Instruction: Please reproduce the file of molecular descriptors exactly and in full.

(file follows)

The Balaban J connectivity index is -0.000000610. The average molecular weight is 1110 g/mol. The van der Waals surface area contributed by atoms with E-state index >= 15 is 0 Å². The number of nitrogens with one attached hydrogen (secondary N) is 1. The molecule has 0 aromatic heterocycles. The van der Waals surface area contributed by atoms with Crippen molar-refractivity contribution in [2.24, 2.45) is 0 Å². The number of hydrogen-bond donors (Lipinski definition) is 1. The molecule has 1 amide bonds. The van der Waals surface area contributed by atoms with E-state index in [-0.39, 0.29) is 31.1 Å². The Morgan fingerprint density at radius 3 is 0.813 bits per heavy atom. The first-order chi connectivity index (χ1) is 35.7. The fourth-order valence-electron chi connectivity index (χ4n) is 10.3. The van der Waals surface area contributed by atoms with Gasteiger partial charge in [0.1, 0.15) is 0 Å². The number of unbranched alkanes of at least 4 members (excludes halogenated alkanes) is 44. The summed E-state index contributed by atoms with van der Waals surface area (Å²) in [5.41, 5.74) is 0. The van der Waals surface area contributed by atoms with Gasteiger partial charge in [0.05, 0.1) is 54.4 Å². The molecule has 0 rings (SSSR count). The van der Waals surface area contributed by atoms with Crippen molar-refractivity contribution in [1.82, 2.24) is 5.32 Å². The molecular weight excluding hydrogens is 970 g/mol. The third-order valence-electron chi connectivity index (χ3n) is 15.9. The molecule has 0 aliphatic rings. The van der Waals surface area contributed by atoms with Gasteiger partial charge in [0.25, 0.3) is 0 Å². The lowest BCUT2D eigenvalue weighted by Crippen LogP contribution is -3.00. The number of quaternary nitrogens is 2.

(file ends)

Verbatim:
The Balaban J connectivity index is -0.000000610. The average molecular weight is 1110 g/mol. The van der Waals surface area contributed by atoms with E-state index >= 15 is 0 Å². The number of nitrogens with one attached hydrogen (secondary N) is 1. The molecule has 0 aromatic heterocycles. The van der Waals surface area contributed by atoms with Crippen molar-refractivity contribution in [2.24, 2.45) is 0 Å². The number of hydrogen-bond donors (Lipinski definition) is 1. The molecule has 1 amide bonds. The van der Waals surface area contributed by atoms with E-state index in [-0.39, 0.29) is 31.1 Å². The Morgan fingerprint density at radius 3 is 0.813 bits per heavy atom. The first-order chi connectivity index (χ1) is 35.7. The fourth-order valence-electron chi connectivity index (χ4n) is 10.3. The van der Waals surface area contributed by atoms with Gasteiger partial charge in [0.1, 0.15) is 0 Å². The number of unbranched alkanes of at least 4 members (excludes halogenated alkanes) is 44. The summed E-state index contributed by atoms with van der Waals surface area (Å²) in [5.41, 5.74) is 0. The van der Waals surface area contributed by atoms with Gasteiger partial charge in [0.05, 0.1) is 54.4 Å². The molecule has 0 rings (SSSR count). The van der Waals surface area contributed by atoms with Crippen molar-refractivity contribution in [1.82, 2.24) is 5.32 Å². The molecular weight excluding hydrogens is 970 g/mol. The third-order valence-electron chi connectivity index (χ3n) is 15.9. The molecule has 0 aliphatic rings. The van der Waals surface area contributed by atoms with Gasteiger partial charge in [0.25, 0.3) is 0 Å². The lowest BCUT2D eigenvalue weighted by Crippen LogP contribution is -3.00. The number of quaternary nitrogens is 2.